The Bus Project Begins

About 2 months ago, I sat down and started calling local body shops to see about starting my "Daddy's Bus" project. I called about 5 of them, left messages, and waited. A week later no one had returned my call. Then I got a call from Mike Lopez of Twins Auto Body and Paint. He told me to bring my bus in and he'd take a look at it. I drove to his shop in North Denver the next day.

The first 1/2 hour with Mike was somewhat mesmerizing - we talked about the bus, how I got it, what I wanted to do, etc. The whole time, he was running his hands all over it - almost caressing it in a sense. Mike and I had a great conversation and it ended with him saying it was in great shape and he'd love to work on it. I asked him how much - and he gave me a quote of $4800 - $5500. I thought this was just for the body work, and it sounded pretty reasonable. He then proceeded to tell me that this was for the whole ball of wax: body work and paint. I was expecting to spend 5K on body, 5K on paint, and 5 on interior, so this was music to my ears.

At this point, I got bold. "How much for show quality?", I asked. 8-9K was his answer. I was very excited at this point because he was telling me the prices I wanted to hear. The major difference b/w "show quality" and "regular" is that they do everything for show quality - including smoothing/painting the interior and bottom of the rig. Mike had me sold at this point, but I still didn't trust that he might be the guy to help me restore the bus. At that point, he invited me into his shop, where my gaze fell upon a plethora of beautiful VWs: a Carman Gia, 3 Bugs and an old Bus (same year as mine) with a truck bed. All were in various stages of restoration, but it was obvious that Mike knew what he was doing. We discussed getting my bus ready, and our conversation ended with me saying I'd call him when I had it stripped and ready for sandblasting.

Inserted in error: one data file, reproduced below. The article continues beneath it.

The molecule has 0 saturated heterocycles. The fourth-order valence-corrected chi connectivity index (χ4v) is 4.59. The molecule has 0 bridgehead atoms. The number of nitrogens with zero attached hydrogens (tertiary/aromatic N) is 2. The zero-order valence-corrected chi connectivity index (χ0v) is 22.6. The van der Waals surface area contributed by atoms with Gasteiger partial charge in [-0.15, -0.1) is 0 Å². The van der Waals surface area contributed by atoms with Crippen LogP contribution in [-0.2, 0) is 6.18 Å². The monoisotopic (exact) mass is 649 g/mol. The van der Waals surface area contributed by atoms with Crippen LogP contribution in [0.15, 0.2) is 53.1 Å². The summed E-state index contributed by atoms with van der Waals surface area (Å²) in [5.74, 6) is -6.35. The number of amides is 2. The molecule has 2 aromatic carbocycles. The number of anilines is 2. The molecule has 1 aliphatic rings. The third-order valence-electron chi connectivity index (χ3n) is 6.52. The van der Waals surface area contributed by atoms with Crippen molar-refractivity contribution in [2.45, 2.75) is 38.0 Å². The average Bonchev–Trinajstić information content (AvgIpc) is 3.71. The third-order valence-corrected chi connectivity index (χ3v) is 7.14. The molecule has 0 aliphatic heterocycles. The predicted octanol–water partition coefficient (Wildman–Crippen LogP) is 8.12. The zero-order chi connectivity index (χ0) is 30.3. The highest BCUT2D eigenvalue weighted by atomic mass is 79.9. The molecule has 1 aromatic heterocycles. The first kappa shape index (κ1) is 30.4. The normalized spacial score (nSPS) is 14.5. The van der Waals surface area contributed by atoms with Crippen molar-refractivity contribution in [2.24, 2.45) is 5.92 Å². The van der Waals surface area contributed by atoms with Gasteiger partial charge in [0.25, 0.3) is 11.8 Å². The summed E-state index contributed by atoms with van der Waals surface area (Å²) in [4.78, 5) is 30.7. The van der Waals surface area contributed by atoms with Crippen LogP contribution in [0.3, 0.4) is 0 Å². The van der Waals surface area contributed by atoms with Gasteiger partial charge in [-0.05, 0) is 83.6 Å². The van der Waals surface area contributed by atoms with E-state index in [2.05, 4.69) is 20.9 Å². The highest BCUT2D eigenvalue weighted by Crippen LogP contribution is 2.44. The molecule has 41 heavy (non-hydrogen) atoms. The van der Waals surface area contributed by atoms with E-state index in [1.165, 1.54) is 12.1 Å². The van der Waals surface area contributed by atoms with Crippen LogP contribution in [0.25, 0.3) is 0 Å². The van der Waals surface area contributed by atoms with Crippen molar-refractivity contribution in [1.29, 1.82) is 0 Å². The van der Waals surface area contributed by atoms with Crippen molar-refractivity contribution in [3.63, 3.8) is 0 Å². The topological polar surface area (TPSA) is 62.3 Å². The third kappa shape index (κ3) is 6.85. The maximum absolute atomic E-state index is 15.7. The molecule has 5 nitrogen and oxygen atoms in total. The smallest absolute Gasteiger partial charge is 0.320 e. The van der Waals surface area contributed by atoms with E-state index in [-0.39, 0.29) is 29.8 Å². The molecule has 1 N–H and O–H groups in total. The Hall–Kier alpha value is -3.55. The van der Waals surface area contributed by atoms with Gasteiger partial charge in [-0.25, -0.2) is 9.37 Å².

It's been hard finding time and motivation to start working on the bus - but I managed to do it today. I started by ripping out the interior, and managed to get most of it done. I still need to drop the engine and remove all the windows - but I think I can do both of those in a couple of days. With any luck, I'll have the bus in Mike's shop by December. Estimated time to complete body work and paint: 6 months to a year. Once he's done with the body work and paint, I expect it'll take me another year to finish the interior, mechanical and electrical. With any luck, I'll have a brand new '66 bus before the New Bus is available.

Here's a bunch of before and after pictures from what I did today.

Before



After Interior Removal

Posted in The Bus at Oct 15 2005, 06:34:28 PM MDT 5 Comments
Comments:

Sweet! Pimp that thing Matt. You are going to put 18" spinners on it right? The other nice thing about a bus is that it has adequate space and hard points to mount heavy artillery...maybe consider a bowling ball mortar.

Posted by Clinton Begin on October 16, 2005 at 07:13 AM MDT #

I like the "Daddy's Bus" moniker! Unfortunately, my '67 Karmann Ghia is now known as "Daddy's Junky Car", thanks to my wife.

I'm am at the tail-end of the same exact process. As is often the case, it has been more money and effort than originally expected. But, it will all be worth it.

Your bus is going to look awesome! Too bad my wife has already told me that I'll be living in a bus if I bring one home :(

Posted by Mike G. on October 17, 2005 at 07:42 AM MDT #

Looks promising! It reminds me the photos of an ex-collegue house. She showed us with pride some desesperatly dirty broken walls. One year later, she showed us the photos of the same house: absolutly perfect, nice, cleaner as nicer as new. Have fun!

Posted by Gabriel on October 19, 2005 at 02:59 AM MDT #

dear sr, i want to know about how to make bus body painting and how i can get the desine

Posted by joy mukerjee on August 02, 2006 at 06:39 AM MDT #

Joy - I'm having someone else paint it, so I don't have the details.

Posted by Matt Raible on August 07, 2006 at 09:21 PM MDT #

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